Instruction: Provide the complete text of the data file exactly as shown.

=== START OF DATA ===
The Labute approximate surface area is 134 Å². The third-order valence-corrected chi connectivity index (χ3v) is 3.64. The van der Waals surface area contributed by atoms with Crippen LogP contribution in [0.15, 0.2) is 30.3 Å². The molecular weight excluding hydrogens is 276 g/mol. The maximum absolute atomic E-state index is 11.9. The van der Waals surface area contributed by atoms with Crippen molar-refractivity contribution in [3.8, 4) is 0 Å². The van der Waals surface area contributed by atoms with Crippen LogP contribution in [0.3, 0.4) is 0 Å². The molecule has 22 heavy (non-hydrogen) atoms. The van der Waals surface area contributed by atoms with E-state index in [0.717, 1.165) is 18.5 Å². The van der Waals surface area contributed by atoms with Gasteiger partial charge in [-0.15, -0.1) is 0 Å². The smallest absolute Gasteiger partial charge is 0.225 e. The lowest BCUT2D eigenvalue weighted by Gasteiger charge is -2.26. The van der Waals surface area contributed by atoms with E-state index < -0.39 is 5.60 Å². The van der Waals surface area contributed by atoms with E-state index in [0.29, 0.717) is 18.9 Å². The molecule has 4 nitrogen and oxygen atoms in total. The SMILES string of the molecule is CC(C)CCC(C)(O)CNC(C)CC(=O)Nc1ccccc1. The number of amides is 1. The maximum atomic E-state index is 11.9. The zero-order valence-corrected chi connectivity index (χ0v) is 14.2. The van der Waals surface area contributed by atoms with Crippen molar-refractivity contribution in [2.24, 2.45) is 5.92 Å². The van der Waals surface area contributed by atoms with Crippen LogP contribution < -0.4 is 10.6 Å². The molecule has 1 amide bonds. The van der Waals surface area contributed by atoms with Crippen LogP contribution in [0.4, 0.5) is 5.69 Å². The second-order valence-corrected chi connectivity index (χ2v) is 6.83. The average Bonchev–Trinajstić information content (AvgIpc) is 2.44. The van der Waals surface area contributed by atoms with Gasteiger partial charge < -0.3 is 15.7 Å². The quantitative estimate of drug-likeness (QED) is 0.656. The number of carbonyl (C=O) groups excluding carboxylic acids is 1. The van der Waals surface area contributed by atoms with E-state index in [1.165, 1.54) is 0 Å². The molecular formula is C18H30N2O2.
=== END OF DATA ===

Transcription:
The Labute approximate surface area is 134 Å². The third-order valence-corrected chi connectivity index (χ3v) is 3.64. The van der Waals surface area contributed by atoms with Crippen LogP contribution in [0.15, 0.2) is 30.3 Å². The molecular weight excluding hydrogens is 276 g/mol. The maximum absolute atomic E-state index is 11.9. The van der Waals surface area contributed by atoms with Crippen molar-refractivity contribution in [3.8, 4) is 0 Å². The van der Waals surface area contributed by atoms with Crippen LogP contribution in [0.3, 0.4) is 0 Å². The molecule has 22 heavy (non-hydrogen) atoms. The van der Waals surface area contributed by atoms with E-state index in [0.717, 1.165) is 18.5 Å². The van der Waals surface area contributed by atoms with Gasteiger partial charge in [-0.15, -0.1) is 0 Å². The smallest absolute Gasteiger partial charge is 0.225 e. The lowest BCUT2D eigenvalue weighted by Gasteiger charge is -2.26. The van der Waals surface area contributed by atoms with E-state index < -0.39 is 5.60 Å². The van der Waals surface area contributed by atoms with E-state index in [0.29, 0.717) is 18.9 Å². The molecule has 4 nitrogen and oxygen atoms in total. The SMILES string of the molecule is CC(C)CCC(C)(O)CNC(C)CC(=O)Nc1ccccc1. The number of amides is 1. The maximum atomic E-state index is 11.9. The zero-order valence-corrected chi connectivity index (χ0v) is 14.2. The van der Waals surface area contributed by atoms with Crippen molar-refractivity contribution in [2.24, 2.45) is 5.92 Å². The van der Waals surface area contributed by atoms with Crippen LogP contribution < -0.4 is 10.6 Å². The molecule has 1 amide bonds. The van der Waals surface area contributed by atoms with Crippen LogP contribution in [0.4, 0.5) is 5.69 Å². The second-order valence-corrected chi connectivity index (χ2v) is 6.83. The average Bonchev–Trinajstić information content (AvgIpc) is 2.44. The van der Waals surface area contributed by atoms with Gasteiger partial charge < -0.3 is 15.7 Å². The quantitative estimate of drug-likeness (QED) is 0.656. The number of carbonyl (C=O) groups excluding carboxylic acids is 1. The van der Waals surface area contributed by atoms with E-state index in [1.165, 1.54) is 0 Å². The molecular formula is C18H30N2O2.